We get to see Almanzo take on responsibility in this novel. He trains his own pair of oxen, grows his own pumpkin for the fair, and admires the beautiful colts his father raises. He learns lessons about the value of money and what to do with it once he has it.
But what I love about this novel is how it shows Almanzo's love for animals and the land. Even after being offered an opportunity to learn a trade in town, Almanzo determines to stay and become a farmer like his father. His love for the land is so clear and apparent and truly makes the reader appreciate why he is the man he is when Laura meets him years later.
The fourth novel, On the Banks of Plum Creek, takes us back to the Ingalls clan as they had to Minnesota to try their fortunes there. After the heartache of leaving their beautiful home in the heart of Indian country, none of the women seem too excited to see their new home is a sod house built into a hill.
However, their new home near Plum Creek offers new opportunities for the girls and Ma. For the first time the girls get to attend school, a condition that Ma had when she married Pa. Mary and Laura are deemed "country girls" by a few girls who live in town, but that doesn't stop them from socializing and playing anyway. The two little parties (one in town and one in the country) really made me smile for their differences. Me made every effort she could for her daughters to feel included and as special as the town girls.
The other new experience was the ability to attend Church on Sundays. These new connections with the people of the Church helped the entire family (and does in the future). They make lasting friendships with those they meet. The Christmas scene with the handing out of gifts on the tree was beautiful and warmed my heart.
I also loved that Pa tried to do more for the family after the heartache of what happened in Kansas. He taught the girls to swim and built Ma a beautiful house as soon as he could to get her out of the sod house. They had horses and oxen and even bought glass windows.
Of course, the saddest thing about this novel is the heartache that inevitably happens. A swarm of grasshoppers come and eat all the crops. Then they lay their eggs so there are grasshoppers the next year as well. I couldn't imagine the feeling of having grasshoppers crawling all over everything non-stop like Laura describes, and for a couple years in a row! And I can only imagine how heartbreaking it was for both Ma and Pa to realize that once again they were in debt and there was nothing to do about it. Perhaps they were thinking at that point that it might have been better to stay in the Big Woods of Wisconsin after all!
Book 5, By the Shores of Silver Lake, continues the story of the Ingalls clan from the point where they leave Plum Creek. From the point where the story picks up, the family has lived and suffered in Plum Creek for a few years. And just before the story begins, the entire family is struck with illness. Laura's older sister Mary is blind as a result of being sick and Laura begins to step up into a new role as caregiver. Pa also entrusts her with the task of showing Mary what it going on around her, a task that Laura does well.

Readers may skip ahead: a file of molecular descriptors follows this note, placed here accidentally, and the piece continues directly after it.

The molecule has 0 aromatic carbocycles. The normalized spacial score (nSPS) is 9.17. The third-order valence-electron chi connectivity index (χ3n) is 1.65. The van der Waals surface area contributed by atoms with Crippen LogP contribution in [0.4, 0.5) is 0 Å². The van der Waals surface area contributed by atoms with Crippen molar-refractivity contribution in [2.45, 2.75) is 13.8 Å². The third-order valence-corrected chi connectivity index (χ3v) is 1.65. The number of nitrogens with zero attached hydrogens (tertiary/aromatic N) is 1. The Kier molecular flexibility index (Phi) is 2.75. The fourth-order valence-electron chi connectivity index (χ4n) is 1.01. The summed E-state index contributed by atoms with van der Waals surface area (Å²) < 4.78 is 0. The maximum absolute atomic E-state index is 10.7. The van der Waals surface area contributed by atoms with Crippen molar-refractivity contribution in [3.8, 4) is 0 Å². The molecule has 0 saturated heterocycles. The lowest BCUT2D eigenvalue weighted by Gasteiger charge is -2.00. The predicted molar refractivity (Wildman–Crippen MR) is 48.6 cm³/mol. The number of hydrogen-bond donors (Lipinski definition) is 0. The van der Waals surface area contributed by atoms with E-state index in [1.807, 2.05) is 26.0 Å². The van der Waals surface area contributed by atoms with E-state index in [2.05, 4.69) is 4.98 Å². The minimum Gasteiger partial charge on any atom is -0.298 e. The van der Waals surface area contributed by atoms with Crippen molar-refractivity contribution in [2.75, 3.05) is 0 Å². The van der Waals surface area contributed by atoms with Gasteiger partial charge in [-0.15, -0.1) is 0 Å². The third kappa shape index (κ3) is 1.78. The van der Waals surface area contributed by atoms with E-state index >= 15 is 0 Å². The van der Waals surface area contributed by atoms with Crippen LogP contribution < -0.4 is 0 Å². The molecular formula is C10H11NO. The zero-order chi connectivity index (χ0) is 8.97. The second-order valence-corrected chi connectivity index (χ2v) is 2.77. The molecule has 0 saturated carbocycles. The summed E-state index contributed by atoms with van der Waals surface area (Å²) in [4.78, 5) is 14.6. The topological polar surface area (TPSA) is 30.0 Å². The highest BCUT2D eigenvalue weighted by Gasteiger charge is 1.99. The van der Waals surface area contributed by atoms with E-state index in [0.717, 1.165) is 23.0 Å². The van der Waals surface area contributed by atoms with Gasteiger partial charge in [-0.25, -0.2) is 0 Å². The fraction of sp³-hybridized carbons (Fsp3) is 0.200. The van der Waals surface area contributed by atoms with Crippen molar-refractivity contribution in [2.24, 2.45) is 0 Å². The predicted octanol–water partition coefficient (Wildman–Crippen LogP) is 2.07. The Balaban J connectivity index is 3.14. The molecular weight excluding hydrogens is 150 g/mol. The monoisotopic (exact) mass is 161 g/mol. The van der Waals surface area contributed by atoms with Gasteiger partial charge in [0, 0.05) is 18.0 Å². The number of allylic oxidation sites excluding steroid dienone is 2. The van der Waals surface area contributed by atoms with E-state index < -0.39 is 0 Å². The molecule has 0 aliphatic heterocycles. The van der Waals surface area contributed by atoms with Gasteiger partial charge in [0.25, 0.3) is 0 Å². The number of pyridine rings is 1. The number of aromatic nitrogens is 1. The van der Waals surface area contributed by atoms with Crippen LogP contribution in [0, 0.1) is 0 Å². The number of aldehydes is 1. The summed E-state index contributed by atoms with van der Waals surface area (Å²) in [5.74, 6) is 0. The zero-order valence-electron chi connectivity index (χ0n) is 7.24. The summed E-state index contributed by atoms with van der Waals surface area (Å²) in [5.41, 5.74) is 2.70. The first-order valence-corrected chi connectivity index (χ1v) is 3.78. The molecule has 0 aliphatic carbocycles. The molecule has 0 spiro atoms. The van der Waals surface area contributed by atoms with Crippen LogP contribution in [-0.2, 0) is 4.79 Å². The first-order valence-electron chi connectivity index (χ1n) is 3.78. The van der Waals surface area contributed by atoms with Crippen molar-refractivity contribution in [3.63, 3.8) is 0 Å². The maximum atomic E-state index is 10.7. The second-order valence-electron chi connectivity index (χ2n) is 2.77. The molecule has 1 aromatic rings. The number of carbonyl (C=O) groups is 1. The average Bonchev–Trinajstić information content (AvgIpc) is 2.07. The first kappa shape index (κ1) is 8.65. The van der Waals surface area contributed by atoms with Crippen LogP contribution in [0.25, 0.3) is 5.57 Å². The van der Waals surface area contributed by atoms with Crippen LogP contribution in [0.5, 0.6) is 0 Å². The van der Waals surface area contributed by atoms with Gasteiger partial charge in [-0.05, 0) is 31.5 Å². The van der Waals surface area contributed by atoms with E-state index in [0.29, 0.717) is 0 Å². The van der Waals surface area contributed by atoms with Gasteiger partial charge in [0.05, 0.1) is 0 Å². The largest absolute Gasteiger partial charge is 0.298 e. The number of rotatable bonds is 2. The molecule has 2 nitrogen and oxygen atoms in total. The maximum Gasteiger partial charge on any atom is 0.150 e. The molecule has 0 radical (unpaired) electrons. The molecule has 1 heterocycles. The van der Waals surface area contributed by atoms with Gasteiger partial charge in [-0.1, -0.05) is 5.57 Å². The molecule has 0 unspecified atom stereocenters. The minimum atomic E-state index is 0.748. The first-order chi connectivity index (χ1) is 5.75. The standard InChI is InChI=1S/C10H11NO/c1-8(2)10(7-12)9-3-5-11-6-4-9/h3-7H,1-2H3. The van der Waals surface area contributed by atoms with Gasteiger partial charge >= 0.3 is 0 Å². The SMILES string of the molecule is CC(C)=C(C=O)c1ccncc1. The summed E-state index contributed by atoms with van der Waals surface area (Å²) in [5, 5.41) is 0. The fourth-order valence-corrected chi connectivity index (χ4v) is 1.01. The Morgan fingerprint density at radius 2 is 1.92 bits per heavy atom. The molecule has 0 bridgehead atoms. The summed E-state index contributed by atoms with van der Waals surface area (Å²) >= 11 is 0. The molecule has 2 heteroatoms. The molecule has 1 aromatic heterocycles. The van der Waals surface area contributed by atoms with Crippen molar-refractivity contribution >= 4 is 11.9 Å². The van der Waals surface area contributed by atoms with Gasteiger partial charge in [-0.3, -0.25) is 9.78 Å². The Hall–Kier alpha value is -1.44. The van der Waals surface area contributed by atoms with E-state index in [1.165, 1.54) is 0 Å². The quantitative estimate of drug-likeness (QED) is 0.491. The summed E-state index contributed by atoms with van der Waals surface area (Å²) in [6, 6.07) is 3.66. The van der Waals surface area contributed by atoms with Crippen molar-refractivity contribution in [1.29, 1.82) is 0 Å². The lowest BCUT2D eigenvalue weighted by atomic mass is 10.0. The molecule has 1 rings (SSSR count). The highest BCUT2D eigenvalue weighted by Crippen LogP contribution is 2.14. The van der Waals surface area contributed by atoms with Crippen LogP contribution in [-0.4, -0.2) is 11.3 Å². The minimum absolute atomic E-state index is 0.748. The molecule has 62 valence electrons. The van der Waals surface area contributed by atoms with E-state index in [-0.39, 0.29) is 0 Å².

The family is met by a family member, and they all set out to the new town of De Smet, South Dakota. When they arrive they settle down as Pa works for the railroad as a shopkeeper. However, when winter comes, they realize they must go East to stay, since none of the people building the railroad are staying. Instead, the surveyors offer their home to the Ingalls, in return for them watching the railroad equipment for the winter.
With all of this, the Ingalls family settles in for the winter by themselves. They are eventually joined by two friends (the Boasts). There, they wait out the winter until pa can get away to file for a homestead claim. As the snow begins to thaw, an influx of settlers start pouring in. Since the surveyors' house is the only house in the area, they stop in for a place to sleep and a meal. Ma begins to charge them and Laura is soon working hard washing dishes and cleaning up over the dozens of men who pour in.
Pa eventually leaves to get his homestead and once the paperwork is done (and before the surveyors come back), he uses extra railroad wood to build a house in downtown De Smet. The family moves in until their claim shanty can be built and before Pa rents the house for extra income. The house in town will serve as a place for the family to stay during the cold winters while their shanty is still just a shanty.
On this reread, I didn't connect to this novel. Perhaps its the uncertainty of the situation the Ingalls are in, but it merely felt as a book to transition their lives. Mary can no longer work as she used to so Laura must become what she never wanted to be. Pa and Ma are trying to survive and function in a new place once more. Grace, the baby of the family, is introduced, but I never felt she was developed as much as the others.
There were scenes, like in all of the books, that were memorable. Laura riding her first horse was something that made me smile, as well as her sliding across the frozen lake.
More than anything, when I closed this book I was excited to get to the next one, to the part where Laura meets Almanzo and her adult life seems to take off.
But the next 4 books will wait for tomorrow, along with my final thoughts on the whole series. I hope I'll see you then. :)